The very first Polly (first generation), a single-wavelength Raman lidar, was developed in 2003. It has two detection channels at 532 nm and 607 nm to determine the particle backscatter and extinction coefficients in the visible range. Since then, further lidar systems of Pollytype have been developed and permanently upgraded. Since 2006, two multiwavelength Raman and polarization lidar systems with eXTended capabilities (PollyXT, second generation) have been developed and operated by TROPOS and the Finnish Meteorological Institute (FMI). These systems enable the determination of particle backscatter coefficients at 355, 532, and 1064 nm and extinction coefficients at 355 and 532 nm. In addition, a polarization-sensitive channel was installed to determine the shape of the aerosol particles from measurements of the (particle) linear depolarization ratio. In this way it is possible to separate dust and non-dust particles in mixed aerosol layers and to investigate mixed-phase clouds. In the framework of worldwide field campaigns, these 3+2+1 PollyXT systems achieved a unique lidar data set in the Amazonian basin, India, China, South Africa, Finland, Chile, and over the Atlantic aboard the research vessels Polarstern and Meteor.
In 2009 and 2010, two additional PollyXT lidars were developed with a slightly different setup, but the same detection capabilities. One has been operated stationary as a new EARLINET station at the Geophysics Centre of Évora (CGE, University of Évora, Portugal, now Institute for Earth Sciences, UE-ICT). The other one has been mounted at the meteorological monitoring station on Baengnyeong Island, Korea and has been operated by the Korean National Institute for Environmental Research (NIER).
In 2011, the PollyXT systems of TROPOS and FMI underwent overall maintenance and were equipped with an additional water-vapor Raman channel (407 nm). The third generation of the systems was started in 2013, when another two systems with two depolarization channels at 532 and 355 nm were set up in cooperation with the University of Warsaw (UW) and in the framework of the mobile sea facility OCEANET-Atmosphere. The latter includes a second receiver unit for the near range at 532 and 607 nm with a full overlap in 120 m height above ground and an improved data acquisition unit. In 2015, a similar near-range receiver with four channels (355, 387, 532, and 607 nm) was developed for the PollyXT_UW system. In 2014 and 2015, two more systems following the UW and OCEANET design were finished and put into service at the National Observatory of Athens (NOA, Greece) and the Deutscher Wetterdienst (DWD, Hohenpeißenberg, Germany).
Due to the ongoing technical developments, the Polly system of the first generation has been upgraded with the third-generation receiver unit in 2015. This system has measured in Duschanbe, Tadschikistan for more than one year until August 2016. In 2016, the tenth PollyXT system in the same design was built up to be used with the mobile land station LACROS of TROPOS. In addition, a complete new receiving unit was set up for the Polly of the first generation. It has now five channels in the visible range: 532 nm and 607 nm, as before, a rotational Raman channel at 530 nm for direct detection of the extinction coefficient, and two depolarisation channels for cross a co-polarized signals at 532 nm. This system is presently set up for a field campaign in Haifa, Israel.
The first Polly prototype was measuring during the Pearl River Delta campaign in China in 2004. Since then, all Polly systems were involved in numerous measurements campaigns worldwide. All observation sites and measurement quicklooks can be found at the PollyNET website.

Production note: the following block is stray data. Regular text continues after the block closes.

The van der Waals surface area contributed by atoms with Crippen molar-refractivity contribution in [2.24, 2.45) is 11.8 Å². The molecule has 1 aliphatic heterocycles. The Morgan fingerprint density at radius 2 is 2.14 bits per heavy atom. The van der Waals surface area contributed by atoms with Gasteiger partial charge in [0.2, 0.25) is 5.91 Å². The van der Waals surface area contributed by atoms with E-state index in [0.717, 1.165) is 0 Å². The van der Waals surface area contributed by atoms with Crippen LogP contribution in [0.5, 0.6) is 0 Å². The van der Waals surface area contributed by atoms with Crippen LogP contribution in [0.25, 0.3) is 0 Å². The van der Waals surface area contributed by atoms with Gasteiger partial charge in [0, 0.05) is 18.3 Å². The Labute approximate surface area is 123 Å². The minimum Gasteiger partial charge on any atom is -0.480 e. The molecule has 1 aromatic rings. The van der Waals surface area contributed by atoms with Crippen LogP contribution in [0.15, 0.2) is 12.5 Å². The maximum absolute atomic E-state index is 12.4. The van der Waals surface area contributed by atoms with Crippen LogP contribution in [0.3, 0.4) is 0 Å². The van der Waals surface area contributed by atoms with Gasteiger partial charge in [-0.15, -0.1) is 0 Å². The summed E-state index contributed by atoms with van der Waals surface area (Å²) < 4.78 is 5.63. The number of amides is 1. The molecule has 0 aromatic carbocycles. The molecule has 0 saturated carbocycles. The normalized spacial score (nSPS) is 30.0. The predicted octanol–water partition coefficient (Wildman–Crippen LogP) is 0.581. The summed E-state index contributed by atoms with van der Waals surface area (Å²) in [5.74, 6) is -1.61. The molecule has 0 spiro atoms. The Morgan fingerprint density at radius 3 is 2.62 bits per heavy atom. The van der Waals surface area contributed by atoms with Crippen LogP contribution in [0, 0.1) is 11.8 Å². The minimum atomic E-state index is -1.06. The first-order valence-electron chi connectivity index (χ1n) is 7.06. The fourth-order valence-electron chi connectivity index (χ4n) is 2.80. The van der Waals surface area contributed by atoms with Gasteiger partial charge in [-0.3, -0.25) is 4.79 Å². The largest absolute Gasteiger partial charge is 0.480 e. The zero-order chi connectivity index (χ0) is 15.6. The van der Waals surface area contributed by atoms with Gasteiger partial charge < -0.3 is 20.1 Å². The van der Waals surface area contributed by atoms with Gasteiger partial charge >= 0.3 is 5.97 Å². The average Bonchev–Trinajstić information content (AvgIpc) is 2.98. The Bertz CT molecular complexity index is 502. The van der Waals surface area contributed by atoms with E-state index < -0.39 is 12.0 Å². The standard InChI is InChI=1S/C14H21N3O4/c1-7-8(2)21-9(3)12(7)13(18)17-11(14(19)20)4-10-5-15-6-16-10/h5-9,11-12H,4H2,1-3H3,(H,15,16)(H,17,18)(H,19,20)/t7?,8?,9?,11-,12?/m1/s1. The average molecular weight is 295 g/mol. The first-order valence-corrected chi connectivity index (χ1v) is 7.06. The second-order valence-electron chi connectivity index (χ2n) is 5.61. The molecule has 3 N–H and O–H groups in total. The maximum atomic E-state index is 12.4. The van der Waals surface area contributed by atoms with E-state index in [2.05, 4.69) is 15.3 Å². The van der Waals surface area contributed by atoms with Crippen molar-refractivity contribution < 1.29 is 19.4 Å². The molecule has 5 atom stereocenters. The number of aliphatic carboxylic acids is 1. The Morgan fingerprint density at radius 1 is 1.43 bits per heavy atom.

Vertical and horizontal transport processes control the large-scale distribution of particles and trace gases in the atmosphere. Pollutants which are transported from the planetary boundary layer to the free troposphere by vertical fluxes may be distributed over tens of thousands of kilometres, cross the oceans, and travel from one continent to another. From this point of view, vertical fluxes are of great interest in atmospheric research. The determination of vertical fluxes requires the measurement of the vertical wind component with high accuracy (<0.1 m/s) and high temporal resolution (<10-30 s).
Such measurements are possible with Doppler wind lidar. To complement our instruments, we have developed a pulsed coherent Doppler lidar. The eye-safe 2-µm lidar measures atmospheric vertical wind fields with high spatial and temporal resolution (50-100 m, 10-30 s) and high accuracy (<0.1 m/s error of vertical velocity). The use of the new lidar in combination with the existing IfT lidars shall allow us to investigate transport and mixing processes in the lower atmosphere in detail. The potential was shown during a joint measurement campaign with the Doppler wind lidar of the Max Planck Institute for Meteorology Hamburg in fall 2003.
WiLi is a coherent Doppler wind lidar for:
- measurement of vertical wind velocity with high precision
- investigation of vertical transport processes in the planetary boundary layer and the lower free troposphere (in combination with multiwavelength lidar systems)
- measurement of horizontal wind by use of a 3D Beam steering unit.
- Wind speed accuracy: 10 cm/s
- Maximum wind speed: ± 20 m/s
- Maximum height: 15 km
- Spatial resolution: 75 m
- Temporal resolution: 1-5 s
- Laser crystal: Tm:LuAG
- Design: near-hemispherical
- Wavelength: 2022.5 nm
- Power: 25 mW
- Laser crystal: Tm:LuAG
- Design: L-shaped
- Pulse energy: 1.5 mJ
- Pulse repetion rate: 750 Hz
- Frequency offset: 80 MHz
- Frequency stability: ±1 MHz
- Pulse duration: 450 ns
- Chirp: 0.95 MHz/µs
- Type: off-axis Mersenne
- Free aperture: 140 mm
- Photodetector: InGaAs, 75 µm diameter
- Preamplifier: DC - 200 MHz, 20 kV/A
- Digitizer: PCI, 8 bit, 250 MS/s
- Computer: two 2.8-GHz processors
- Data processing: 15 km@1 kHz, 75 m resolution